individual vs gene ? w/PS on posting quotes

Paul Cockshott wpc at clyder.gn.apc.org
Wed Aug 2 22:26:37 MDT 1995


Our postings on this have become a bit technical but
I am still putting this one out on the list since at
least the first point may be of more general interest.

>"Process without a subject" ?  I have no idea what that means.

It is characteristic of ideological theories that they explain
developments in terms of active subjects, or in terms of what
events mean to a subject. This ranges from banal refrain of
the religious that science only explains what happens but not
why it happens, to bourgeois economics explaining prices in
terms of subjective valuations. Sciences explaind things in
terms of processes with their own laws of motion - which
excludes the notions of subject or meaning.

I view the use of the term 'individual' or the metaphor of
'selfishness' in biology as a hangover from bourgeois economic
ideology - perhaps mediated by Malthusianism. This is not to
deny the scientific character of Darwinism, but only to observe
that the process of creating a language for a science is
gradual. The use of the same words 'individual' or
'selfishness' has made it easier for right wing ideology
to appropriate the authority of biology for what are
essentially reactionary social conclusions.

What I have been trying to argue is that the term 'individual'
no longer has a sufficiently well defined status in biology
to justify attaching ideological weight to it. For instance,
take my reference to the haploid phase. In one sense you
are obviously right to say  that haplo/diploidy does not
affect the definition of an individual organism, since
one can think of individual haploid bacteria etc. But
applied to mammals or a-fortiori to humans, the term
individual carries with it the connotation of a developed
multi-cellular organism interacting with others rather than
the haploid phase of ova and sperm. Whilst from the standpoint
of genetic reproduction both phases are of equal status,
both occasions for selection etc, the haploid phase is
harder to appropriate under an ideological reading of the
word individual.


>"non-monotonic fitness function" ?  The only thing I recall you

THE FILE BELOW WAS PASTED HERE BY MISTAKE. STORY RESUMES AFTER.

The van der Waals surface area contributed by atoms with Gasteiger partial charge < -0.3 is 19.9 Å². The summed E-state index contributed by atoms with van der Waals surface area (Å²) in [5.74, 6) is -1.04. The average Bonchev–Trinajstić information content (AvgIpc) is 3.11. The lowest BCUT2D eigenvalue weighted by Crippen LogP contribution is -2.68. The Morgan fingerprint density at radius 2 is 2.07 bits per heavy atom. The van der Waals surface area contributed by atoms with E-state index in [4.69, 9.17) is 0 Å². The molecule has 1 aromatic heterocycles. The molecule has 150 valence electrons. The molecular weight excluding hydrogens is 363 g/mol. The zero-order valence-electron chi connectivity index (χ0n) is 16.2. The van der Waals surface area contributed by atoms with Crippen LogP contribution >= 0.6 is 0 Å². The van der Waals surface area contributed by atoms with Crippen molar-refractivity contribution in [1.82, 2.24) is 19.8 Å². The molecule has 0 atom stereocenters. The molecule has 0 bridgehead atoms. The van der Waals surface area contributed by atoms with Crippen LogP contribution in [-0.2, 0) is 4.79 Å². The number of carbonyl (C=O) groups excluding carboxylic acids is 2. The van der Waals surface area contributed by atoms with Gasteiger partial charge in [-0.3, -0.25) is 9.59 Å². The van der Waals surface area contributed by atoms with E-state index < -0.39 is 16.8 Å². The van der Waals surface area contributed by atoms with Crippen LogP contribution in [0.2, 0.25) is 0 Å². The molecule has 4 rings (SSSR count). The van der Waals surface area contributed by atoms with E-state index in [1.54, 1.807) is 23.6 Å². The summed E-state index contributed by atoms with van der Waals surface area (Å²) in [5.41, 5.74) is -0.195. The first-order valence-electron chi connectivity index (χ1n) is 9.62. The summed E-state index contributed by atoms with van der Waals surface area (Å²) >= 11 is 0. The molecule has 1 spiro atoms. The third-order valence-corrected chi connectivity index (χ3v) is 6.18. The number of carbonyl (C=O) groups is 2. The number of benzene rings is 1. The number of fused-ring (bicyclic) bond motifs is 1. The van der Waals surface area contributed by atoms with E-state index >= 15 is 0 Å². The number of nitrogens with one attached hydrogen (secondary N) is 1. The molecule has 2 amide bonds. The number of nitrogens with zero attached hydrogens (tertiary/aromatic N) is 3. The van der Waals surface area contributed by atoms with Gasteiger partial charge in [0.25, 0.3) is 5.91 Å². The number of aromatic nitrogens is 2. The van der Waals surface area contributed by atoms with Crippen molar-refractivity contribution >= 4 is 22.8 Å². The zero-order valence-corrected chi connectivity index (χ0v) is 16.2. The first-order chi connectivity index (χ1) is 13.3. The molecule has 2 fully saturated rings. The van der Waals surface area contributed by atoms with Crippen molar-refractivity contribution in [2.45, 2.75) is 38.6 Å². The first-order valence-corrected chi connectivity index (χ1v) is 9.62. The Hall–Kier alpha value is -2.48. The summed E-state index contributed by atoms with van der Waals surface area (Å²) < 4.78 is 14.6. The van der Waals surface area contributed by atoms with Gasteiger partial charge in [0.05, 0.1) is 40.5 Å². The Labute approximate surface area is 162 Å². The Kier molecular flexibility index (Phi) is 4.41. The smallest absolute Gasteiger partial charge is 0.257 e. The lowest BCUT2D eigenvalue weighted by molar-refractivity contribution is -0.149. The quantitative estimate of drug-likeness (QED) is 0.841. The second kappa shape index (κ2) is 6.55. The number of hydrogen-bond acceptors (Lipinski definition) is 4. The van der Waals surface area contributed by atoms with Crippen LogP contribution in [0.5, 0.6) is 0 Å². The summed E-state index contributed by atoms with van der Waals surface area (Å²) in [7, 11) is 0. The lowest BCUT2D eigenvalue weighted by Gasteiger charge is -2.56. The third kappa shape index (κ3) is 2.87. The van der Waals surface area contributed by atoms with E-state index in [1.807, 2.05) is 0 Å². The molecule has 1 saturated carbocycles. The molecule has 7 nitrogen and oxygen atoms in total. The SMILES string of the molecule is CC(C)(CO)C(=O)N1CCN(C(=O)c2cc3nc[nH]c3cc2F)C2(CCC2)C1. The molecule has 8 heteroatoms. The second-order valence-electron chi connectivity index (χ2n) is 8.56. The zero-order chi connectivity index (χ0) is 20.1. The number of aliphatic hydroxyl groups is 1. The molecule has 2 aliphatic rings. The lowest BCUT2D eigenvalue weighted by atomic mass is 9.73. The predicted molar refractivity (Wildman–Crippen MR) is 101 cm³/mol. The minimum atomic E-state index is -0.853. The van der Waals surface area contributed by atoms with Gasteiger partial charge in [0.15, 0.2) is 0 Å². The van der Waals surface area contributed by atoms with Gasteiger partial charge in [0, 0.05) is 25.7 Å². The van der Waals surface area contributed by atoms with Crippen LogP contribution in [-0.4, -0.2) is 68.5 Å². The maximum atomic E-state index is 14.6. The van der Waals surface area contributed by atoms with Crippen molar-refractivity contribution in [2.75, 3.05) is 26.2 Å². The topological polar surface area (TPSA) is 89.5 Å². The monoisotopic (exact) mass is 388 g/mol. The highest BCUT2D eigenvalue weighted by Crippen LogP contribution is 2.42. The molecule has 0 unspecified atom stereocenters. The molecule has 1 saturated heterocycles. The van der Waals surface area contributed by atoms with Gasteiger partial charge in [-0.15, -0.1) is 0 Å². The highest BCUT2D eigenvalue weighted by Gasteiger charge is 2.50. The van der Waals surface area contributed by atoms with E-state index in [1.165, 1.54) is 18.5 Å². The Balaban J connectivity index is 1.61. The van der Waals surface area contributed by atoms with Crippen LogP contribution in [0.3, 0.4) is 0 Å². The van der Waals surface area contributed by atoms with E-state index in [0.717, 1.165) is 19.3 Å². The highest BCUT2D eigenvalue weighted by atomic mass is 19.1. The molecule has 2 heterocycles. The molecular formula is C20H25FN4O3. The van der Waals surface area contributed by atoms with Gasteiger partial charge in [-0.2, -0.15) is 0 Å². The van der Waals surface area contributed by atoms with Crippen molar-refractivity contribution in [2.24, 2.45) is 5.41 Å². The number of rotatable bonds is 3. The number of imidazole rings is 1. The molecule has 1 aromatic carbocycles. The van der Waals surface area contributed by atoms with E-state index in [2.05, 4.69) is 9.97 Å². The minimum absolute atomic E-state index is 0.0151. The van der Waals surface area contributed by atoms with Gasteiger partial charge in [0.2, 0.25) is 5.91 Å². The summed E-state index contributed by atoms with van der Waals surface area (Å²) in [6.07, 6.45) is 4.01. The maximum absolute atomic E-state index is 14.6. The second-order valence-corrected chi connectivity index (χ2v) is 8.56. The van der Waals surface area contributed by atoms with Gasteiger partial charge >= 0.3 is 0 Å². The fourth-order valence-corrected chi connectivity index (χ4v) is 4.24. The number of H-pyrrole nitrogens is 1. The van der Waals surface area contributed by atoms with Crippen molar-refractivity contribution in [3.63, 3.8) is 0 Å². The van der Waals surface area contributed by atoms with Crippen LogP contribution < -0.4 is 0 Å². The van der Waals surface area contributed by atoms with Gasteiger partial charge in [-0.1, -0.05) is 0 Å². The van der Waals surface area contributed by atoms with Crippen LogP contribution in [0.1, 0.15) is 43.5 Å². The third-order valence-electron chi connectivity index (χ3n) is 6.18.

>concluding from your example is that some kind of polymorphic
>equilibrium results, so again I don't know what you mean; how is the
>"contradiction" that you mention different from sickle-cell example?

In the case of sickle-cell, the same mechanism, an alteration in
red cell elasticity, is responsible for increasing resistance to the
malaria plasmodium as for impeding capilliary blood flow, so as
we move from ss to sS to SS we get a monotonic increase in the
effect. The example I gave was of genes that in combination
with one another can be positively deleterious. The point is to
show that the genes in an organism do not 'pull together'.
Population genetics shows that selection can be powerless to
eliminate these antagonistic combinations.

>I also don't see a response to my points about non-abstract
>individual organisms on the ground being the only things that
>literally reproduce genes.

This may seem pedantic, but the same process could be expressed
in a sentence without a subject: genes are reproduced in
individual organisms. What I understood Dawkins to be arguing
in the Extended Phenotype, was that a focus on the individual
organism as the phenotype was mistaken - it can equally be
understood as modified environments, symbiotic relationships etc.
It is only by making the self reproduction of information the
focus of study, rather than the individual, that this shift in
view occurs.

>Selection/evolution acts upon genes by acting upon bodies.

Yes, among other things.

>The two are inseparable.

No, selective constraints on the haploid phase, which, with
the exception of mosses etc can not be described as bodies,
are if anything even stronger due to the lack of redundancy.


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